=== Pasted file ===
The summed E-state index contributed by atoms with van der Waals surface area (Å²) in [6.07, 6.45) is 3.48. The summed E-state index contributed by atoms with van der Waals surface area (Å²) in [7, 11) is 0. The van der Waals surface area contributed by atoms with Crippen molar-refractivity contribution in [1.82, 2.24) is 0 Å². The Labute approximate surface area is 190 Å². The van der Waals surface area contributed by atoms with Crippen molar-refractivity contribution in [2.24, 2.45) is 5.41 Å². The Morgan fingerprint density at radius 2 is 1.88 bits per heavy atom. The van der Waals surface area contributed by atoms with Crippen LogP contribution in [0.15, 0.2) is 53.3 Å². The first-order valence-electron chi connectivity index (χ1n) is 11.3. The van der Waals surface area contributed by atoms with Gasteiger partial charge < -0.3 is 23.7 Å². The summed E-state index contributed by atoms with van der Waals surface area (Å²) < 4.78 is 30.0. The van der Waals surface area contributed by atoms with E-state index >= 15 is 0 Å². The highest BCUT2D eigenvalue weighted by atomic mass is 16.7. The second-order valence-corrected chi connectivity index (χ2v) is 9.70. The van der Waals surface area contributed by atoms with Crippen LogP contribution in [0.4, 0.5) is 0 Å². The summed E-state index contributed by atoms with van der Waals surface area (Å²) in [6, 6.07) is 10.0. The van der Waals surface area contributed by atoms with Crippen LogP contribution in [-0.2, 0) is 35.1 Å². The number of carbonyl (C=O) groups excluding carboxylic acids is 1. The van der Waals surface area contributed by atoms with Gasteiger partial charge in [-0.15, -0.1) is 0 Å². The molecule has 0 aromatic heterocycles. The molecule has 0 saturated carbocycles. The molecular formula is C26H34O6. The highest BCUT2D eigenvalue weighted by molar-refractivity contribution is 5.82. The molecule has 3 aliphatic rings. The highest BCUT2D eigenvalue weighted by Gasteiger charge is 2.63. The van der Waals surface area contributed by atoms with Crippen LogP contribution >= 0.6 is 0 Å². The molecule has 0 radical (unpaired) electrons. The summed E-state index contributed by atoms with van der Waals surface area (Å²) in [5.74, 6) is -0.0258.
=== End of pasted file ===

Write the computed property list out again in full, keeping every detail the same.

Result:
The summed E-state index contributed by atoms with van der Waals surface area (Å²) in [6.07, 6.45) is 3.48. The summed E-state index contributed by atoms with van der Waals surface area (Å²) in [7, 11) is 0. The van der Waals surface area contributed by atoms with Crippen molar-refractivity contribution in [1.82, 2.24) is 0 Å². The Labute approximate surface area is 190 Å². The van der Waals surface area contributed by atoms with Crippen molar-refractivity contribution in [2.24, 2.45) is 5.41 Å². The Morgan fingerprint density at radius 2 is 1.88 bits per heavy atom. The van der Waals surface area contributed by atoms with Crippen LogP contribution in [0.15, 0.2) is 53.3 Å². The first-order valence-electron chi connectivity index (χ1n) is 11.3. The van der Waals surface area contributed by atoms with Gasteiger partial charge < -0.3 is 23.7 Å². The summed E-state index contributed by atoms with van der Waals surface area (Å²) < 4.78 is 30.0. The van der Waals surface area contributed by atoms with E-state index >= 15 is 0 Å². The highest BCUT2D eigenvalue weighted by atomic mass is 16.7. The second-order valence-corrected chi connectivity index (χ2v) is 9.70. The van der Waals surface area contributed by atoms with Crippen LogP contribution in [0.4, 0.5) is 0 Å². The summed E-state index contributed by atoms with van der Waals surface area (Å²) in [6, 6.07) is 10.0. The van der Waals surface area contributed by atoms with Crippen LogP contribution in [-0.2, 0) is 35.1 Å². The number of carbonyl (C=O) groups excluding carboxylic acids is 1. The van der Waals surface area contributed by atoms with Gasteiger partial charge in [-0.15, -0.1) is 0 Å². The molecule has 0 aromatic heterocycles. The molecule has 0 saturated carbocycles. The molecular formula is C26H34O6. The highest BCUT2D eigenvalue weighted by molar-refractivity contribution is 5.82. The molecule has 3 aliphatic rings. The highest BCUT2D eigenvalue weighted by Gasteiger charge is 2.63. The van der Waals surface area contributed by atoms with Crippen LogP contribution >= 0.6 is 0 Å². The molecule has 0 radical (unpaired) electrons. The summed E-state index contributed by atoms with van der Waals surface area (Å²) in [5.74, 6) is -0.0258.